Thursday, April 28, 2011
A Changed Obedience
I have wrestled and struggled with obedience most of my life. Well, perhaps not when I was one year old, but put that aside. Besides, everyone obeyed me during that first year or two.
Obey. How does that word make you feel? Obey! Does it stir warm feelings and fuzzy memories of days gone by? Not for me.
The command to “obedience” has provided me with lots of opportunities to navigate or negotiate with it. I could obey the command on the outside, while screaming with resentment on the inside. I could obey if I thought there was an immediate benefit secured by the act—I win. Or I could obey part-way—make it look as though I were carrying out the command when really I was obeying by a percentage less than 100%.
So when as a new Christian I read how important obedience is to God—it’s a pretty big deal with Him—I set to work on it. I had help. Loads of sermons and books focused me on obedience, and my Christian friends were walking along with me, determined to live a life of obedience. What an intense phrase that is.
Here’s what I’ve found: while I am a new creation and obedience to God is perfectly in keeping with who I have become, my flesh is anything but new. In continued rebellion against God, it presses me to keep on navigating obedience. In other words, the mind of the flesh suggests I obey God only when I can predetermine a desirable outcome. Obey if it will make my life work better. Obey if I’ll feel better. Obey if it’s more fun. Obey if people will see it—and honor me. But obey if I have no idea what the result will be?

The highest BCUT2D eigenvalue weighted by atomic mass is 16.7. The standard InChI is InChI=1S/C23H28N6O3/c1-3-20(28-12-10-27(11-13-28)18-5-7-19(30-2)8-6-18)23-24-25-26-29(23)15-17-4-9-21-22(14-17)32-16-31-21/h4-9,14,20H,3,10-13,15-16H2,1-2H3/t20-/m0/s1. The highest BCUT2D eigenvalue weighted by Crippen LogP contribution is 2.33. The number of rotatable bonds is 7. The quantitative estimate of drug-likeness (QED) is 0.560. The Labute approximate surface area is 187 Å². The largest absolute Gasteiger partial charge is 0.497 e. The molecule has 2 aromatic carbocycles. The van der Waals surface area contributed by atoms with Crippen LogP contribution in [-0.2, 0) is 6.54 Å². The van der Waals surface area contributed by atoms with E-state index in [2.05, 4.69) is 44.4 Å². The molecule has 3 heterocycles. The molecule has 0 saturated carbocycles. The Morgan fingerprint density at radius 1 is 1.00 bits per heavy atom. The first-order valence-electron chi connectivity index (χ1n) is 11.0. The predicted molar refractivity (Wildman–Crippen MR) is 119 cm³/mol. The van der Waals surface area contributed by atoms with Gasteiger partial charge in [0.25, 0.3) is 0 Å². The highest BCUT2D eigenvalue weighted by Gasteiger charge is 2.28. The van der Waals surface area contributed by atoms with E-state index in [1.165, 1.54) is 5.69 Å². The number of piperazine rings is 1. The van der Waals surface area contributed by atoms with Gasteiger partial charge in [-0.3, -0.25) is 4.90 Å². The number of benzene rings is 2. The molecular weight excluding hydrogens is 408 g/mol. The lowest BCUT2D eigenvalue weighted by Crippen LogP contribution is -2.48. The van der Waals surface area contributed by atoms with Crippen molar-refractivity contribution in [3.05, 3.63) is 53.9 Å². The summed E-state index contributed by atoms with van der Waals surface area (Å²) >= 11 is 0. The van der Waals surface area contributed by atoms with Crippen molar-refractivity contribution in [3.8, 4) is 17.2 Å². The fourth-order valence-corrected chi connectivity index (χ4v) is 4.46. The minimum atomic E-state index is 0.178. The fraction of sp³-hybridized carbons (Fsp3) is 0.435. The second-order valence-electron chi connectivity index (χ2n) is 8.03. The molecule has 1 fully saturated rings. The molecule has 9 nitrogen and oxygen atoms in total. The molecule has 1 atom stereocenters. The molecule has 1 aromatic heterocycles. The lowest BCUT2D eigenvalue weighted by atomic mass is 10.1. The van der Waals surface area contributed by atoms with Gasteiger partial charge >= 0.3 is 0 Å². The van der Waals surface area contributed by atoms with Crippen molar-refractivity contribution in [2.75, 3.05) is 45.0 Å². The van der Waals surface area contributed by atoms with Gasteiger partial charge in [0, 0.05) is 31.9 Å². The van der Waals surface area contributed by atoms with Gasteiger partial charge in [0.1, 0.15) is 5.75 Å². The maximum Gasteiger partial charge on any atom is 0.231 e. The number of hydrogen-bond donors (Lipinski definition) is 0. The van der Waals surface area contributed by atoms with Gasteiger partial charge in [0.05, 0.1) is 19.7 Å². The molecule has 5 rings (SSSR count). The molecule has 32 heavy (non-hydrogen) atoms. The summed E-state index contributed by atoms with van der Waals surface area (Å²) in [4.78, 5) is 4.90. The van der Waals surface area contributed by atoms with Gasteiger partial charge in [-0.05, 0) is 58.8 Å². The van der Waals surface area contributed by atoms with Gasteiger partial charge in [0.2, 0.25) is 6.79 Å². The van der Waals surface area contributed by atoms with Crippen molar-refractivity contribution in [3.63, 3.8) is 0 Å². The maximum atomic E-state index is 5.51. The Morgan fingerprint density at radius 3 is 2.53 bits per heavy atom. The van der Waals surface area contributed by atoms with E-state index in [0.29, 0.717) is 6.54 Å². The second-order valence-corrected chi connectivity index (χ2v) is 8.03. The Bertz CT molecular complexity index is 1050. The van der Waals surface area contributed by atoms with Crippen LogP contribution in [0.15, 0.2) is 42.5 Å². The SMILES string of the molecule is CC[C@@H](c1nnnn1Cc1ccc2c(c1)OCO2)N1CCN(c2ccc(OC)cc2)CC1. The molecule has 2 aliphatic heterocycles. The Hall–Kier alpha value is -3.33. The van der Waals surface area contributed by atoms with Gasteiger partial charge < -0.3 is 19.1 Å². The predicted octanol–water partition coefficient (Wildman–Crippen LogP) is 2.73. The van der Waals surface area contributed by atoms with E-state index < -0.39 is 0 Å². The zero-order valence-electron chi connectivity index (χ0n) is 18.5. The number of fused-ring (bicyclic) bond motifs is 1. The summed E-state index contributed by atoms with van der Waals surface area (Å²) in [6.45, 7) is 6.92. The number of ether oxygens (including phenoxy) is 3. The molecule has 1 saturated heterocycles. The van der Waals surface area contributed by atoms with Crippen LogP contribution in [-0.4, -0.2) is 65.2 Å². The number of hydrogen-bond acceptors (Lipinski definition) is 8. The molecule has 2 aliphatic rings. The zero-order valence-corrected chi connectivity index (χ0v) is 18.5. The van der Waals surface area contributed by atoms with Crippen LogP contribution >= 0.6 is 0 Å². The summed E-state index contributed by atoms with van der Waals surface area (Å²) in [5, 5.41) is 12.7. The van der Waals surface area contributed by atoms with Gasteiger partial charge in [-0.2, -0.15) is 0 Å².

Hmm. . . May I have another choice, please?
Here’s what I’m learning: obedience is best and most true when it is to God Himself, and not to an acceptable or good plan, or an outcome I can imagine. To be clear, I like it when I can expect or imagine a good outcome; pray, and I’ll feel better; read the Bible and I’ll gain knowledge and wisdom, etc. But offering obedience to God when I have no idea if the result will be what I like is quite the adventure.
What if I don’t like the result better than what I could have had by the flesh? (Ooh. That’s adventurous.)
So I’m talking and thinking through obedience like this: “Well, Holy Spirit, I am offering obedience. There are accomplishments and pleasures and outcomes that seem preferable and within my reach just now, but I believe obedience to you is the proper first course. And that may lead me away from those other avenues. I offer obedience—and turn from watching college baseball on Saturday in order to turn to my girls, simply to be with them because I believe you want me to. When ‘Get off the computer and go walk the dog’ bursts into my mind, I offer obedience to you in case it is you. If it is, I’m outta here. When my fleshly compunction is to fiddle with a dazzling electronic device I’ve just purchased, and I sense you leading to something else, I offer obedience to you. When my fleshly mind suggests I crack down on my kids and set some rules(!), I pause and offer myself to you, Holy Spirit—you may not be leading me to do it at all. I want to find out. I don’t know if I’ll actually like obeying you better than what could have been, but I offer obedience. I trust you for life, moment by moment.”
Does this make sense? There is nothing, nothing better than actually knowing God, and obedience to Him at least gives me that opportunity. I feel like a happy kid when I’m knowing and resting in Him. But while I have my highest delight in knowing Him, I may not actually like His leading away from what the flesh offered. I might, but I might not. So that can’t be the issue.
God, the Holy Spirit, actually lives in me! And in you. And not only do you and I want to know Him better, our life is found in the knowing. Believing Him and knowing Him delivers us from the dead life we had before God came to live in us, before He made us new and young at heart again.
A believing and offered obedience plays a big part in that life.